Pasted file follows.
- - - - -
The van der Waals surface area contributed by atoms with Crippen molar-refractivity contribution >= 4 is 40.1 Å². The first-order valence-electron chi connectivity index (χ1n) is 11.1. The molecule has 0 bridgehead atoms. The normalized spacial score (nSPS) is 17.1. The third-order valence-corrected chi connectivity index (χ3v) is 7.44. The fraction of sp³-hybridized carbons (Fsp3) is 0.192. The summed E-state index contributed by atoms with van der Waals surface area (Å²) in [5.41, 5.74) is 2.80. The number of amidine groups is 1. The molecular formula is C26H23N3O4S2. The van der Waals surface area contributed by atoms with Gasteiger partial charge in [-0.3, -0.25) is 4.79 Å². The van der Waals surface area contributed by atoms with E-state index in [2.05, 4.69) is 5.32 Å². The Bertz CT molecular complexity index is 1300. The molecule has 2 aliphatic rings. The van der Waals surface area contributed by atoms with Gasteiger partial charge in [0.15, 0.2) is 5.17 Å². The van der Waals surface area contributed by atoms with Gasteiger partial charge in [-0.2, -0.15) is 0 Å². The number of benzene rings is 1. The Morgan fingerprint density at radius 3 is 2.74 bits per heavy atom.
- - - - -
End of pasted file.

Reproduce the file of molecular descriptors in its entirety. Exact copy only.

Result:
The van der Waals surface area contributed by atoms with Crippen molar-refractivity contribution >= 4 is 40.1 Å². The first-order valence-electron chi connectivity index (χ1n) is 11.1. The molecule has 0 bridgehead atoms. The normalized spacial score (nSPS) is 17.1. The third-order valence-corrected chi connectivity index (χ3v) is 7.44. The fraction of sp³-hybridized carbons (Fsp3) is 0.192. The summed E-state index contributed by atoms with van der Waals surface area (Å²) in [5.41, 5.74) is 2.80. The number of amidine groups is 1. The molecular formula is C26H23N3O4S2. The van der Waals surface area contributed by atoms with Gasteiger partial charge in [-0.3, -0.25) is 4.79 Å². The van der Waals surface area contributed by atoms with E-state index in [2.05, 4.69) is 5.32 Å². The Bertz CT molecular complexity index is 1300. The molecule has 2 aliphatic rings. The van der Waals surface area contributed by atoms with Gasteiger partial charge in [0.15, 0.2) is 5.17 Å². The van der Waals surface area contributed by atoms with Gasteiger partial charge in [-0.2, -0.15) is 0 Å². The number of benzene rings is 1. The Morgan fingerprint density at radius 3 is 2.74 bits per heavy atom.